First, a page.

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A Brief History Of The Friday Night Group...


Got to play music with the Friday Night Group in Garibaldi this weekend. I hadn’t been by in close to a year, and it was nice to see not much had changed.

Pat, who’s been the group’s sound man and tireless cheerleader, tells the story this way. 6 years ago, he and I and another musician started playing music on Friday nights. Back then, the only live music in Tillamook County was a “jam session” at a local tavern that was dominated by the tavern owner. It was a smoky place, and we knew one lady with a beautiful singing voice (church choir trained) who couldn’t go there because she was allergic to smoke. That meant her husband, one of the better harmonica players I’ve met, wasn’t going there either. It did beg the question how many more people there were like that. We decided there needed to be some place to play music that wasn’t a tavern.

The local hotel let us occupy space in their lobby—and almost immediately, other musicians started showing up. We never publicized—people just told people, who told more people. We outgrew the lobby; the hotel let us have their conference room, and we outgrew that. (By that time, we were starting to get an audience.) We moved to the cafeteria at the old plywood mill, a big barn of a place with tremendous acoustics, and outgrew that, too. We finally landed on the Dance Floor at City Hall (built for the old Firemen’s Balls of the 1940s)—it’ll hold 500 people if they’re friendly.

(We didn’t need that much space—but we did have as many as two dozen musicians showing up on Friday nights, and an audience that might number 100 people. And then the tour buses started stopping by…) I knew we’d arrived when the local taverns—four of them—stopped scheduling anything on Friday nights, because they didn’t have customers. (One of them since started having a live band—on Saturday nights.)

We had three simple but rigid rules. ONE, the audience was irrelevant. Nice that people came, but WE were there to play with each other, not to perform. (That helped pacify the non-professionals who could get weirded out by crowds.) TWO, we did the “circle thing”: we took turns, in order, and nobody got a pass. Your turn, you led a song, and the rest of us would either follow you or stay out of your way. THREE, we shut down at 8 p.m. (playing “Goodnight Irene”) so those musicians who wanted could get to the Dairy Queen for ice cream before it closed at 9.

Pat got the local Lions club to “sponsor” us, so we could be insured if anything happened, and gave us a name—“Asleep at the Switch.” We still weren’t a band, and never pretended to be. Just a bunch of people who got together to play on Friday nights.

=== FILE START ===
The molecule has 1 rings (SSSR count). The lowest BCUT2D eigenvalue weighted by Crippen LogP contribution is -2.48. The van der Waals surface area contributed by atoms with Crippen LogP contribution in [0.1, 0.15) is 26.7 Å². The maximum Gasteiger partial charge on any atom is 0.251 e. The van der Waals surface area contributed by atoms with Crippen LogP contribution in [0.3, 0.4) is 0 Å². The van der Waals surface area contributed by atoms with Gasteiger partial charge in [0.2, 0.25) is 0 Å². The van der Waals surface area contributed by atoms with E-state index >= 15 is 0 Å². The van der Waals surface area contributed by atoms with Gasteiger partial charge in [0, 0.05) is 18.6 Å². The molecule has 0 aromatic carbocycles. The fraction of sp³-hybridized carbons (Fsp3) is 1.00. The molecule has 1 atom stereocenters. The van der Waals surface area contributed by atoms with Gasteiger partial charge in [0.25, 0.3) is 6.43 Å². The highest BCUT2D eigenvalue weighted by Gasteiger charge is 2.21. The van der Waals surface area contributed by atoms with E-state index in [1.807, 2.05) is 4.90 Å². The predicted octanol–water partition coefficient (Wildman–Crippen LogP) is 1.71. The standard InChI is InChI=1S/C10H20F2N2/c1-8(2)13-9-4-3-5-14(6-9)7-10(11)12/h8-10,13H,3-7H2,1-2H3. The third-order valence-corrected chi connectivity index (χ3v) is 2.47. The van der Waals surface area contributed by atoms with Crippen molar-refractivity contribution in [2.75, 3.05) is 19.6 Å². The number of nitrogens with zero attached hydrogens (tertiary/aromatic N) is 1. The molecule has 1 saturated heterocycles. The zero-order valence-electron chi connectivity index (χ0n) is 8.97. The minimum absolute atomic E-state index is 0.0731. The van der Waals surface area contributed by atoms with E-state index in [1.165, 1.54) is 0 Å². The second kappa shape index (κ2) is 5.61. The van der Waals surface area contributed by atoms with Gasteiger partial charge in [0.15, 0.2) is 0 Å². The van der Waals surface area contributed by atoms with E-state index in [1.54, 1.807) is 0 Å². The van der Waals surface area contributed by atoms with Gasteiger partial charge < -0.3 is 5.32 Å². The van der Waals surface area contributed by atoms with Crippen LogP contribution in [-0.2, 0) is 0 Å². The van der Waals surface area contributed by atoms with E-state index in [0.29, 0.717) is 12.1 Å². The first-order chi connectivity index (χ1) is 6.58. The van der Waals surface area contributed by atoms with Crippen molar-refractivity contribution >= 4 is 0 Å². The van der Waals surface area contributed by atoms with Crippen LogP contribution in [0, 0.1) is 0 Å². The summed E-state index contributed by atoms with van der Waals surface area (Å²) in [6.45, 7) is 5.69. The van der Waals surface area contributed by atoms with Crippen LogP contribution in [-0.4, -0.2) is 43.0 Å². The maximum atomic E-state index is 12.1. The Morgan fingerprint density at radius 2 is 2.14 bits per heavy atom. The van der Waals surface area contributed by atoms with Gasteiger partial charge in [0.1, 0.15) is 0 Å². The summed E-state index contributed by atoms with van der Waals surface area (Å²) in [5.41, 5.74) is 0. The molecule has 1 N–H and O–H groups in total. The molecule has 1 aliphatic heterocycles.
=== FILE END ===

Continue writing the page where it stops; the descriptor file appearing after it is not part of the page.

The band (oops—not a band) made money, too. Pat started leaving out this ugly wooden llama made out of an old orange crate with a sign that said “Feed the Kitty,” and people put money in it. Rather a lot of money. The band (oops—not a band) ended up with a very sophisticated PA system (needed 2 dozen mike inputs, after all); this year, they got new, very good mikes. They pay the City rent, and repainted the place this year.

So I got to play with ‘em Friday night. They still remembered me (got applause when I walked in, which was nice), and the songs. A few folks aren’t there any more—some died or gone to nursing homes--and there were some new ones. Same eclectic mix of music, from church hymns to barroom blues to ethnic folk dances to old show tunes from the 1920s. And of course, everybody knew everything. Two accordions, three harmonicas, a saw, bass, and the usual run of guitarists, three of whom (including me) could play lead. I’d heard worries that $4.30 gas might cut down on attendance, but there were still only a few empty chairs even in the audience.

With 16 musicians, there was time for only 2 songs each, so they didn’t get any of my new ones. I did the “Welcome to Hebo Waltz,” because Pat wanted to record it for the folks in Hebo, and since Carol (she of the beautiful voice) was back from vacation, “Turn Your Radio On,” my favorite Gospel song, with her doing harmony. People were dancing (it’s a good dance floor).

The lesson? (There’s always a lesson.) If there isn’t a live music scene where you’re at, you can start one. The raw material exists almost everywhere. You just have to coax it out of the woodwork. And you might be surprised.

An additional lesson, for the music industry (which is unlikely to listen). This is a demographic the industry is ignoring—people who don’t buy records, but who can and do pay money to go to live performances. And y’know, there seems to be a lot of them.

So if you’re in Garibaldi, Oregon (pop. 900), on a Friday night, come by City Hall 6 to 8 p.m. There’s music up on the Dance Floor. And there’s probably nothing else happening in town, ‘cause everybody’s up there.



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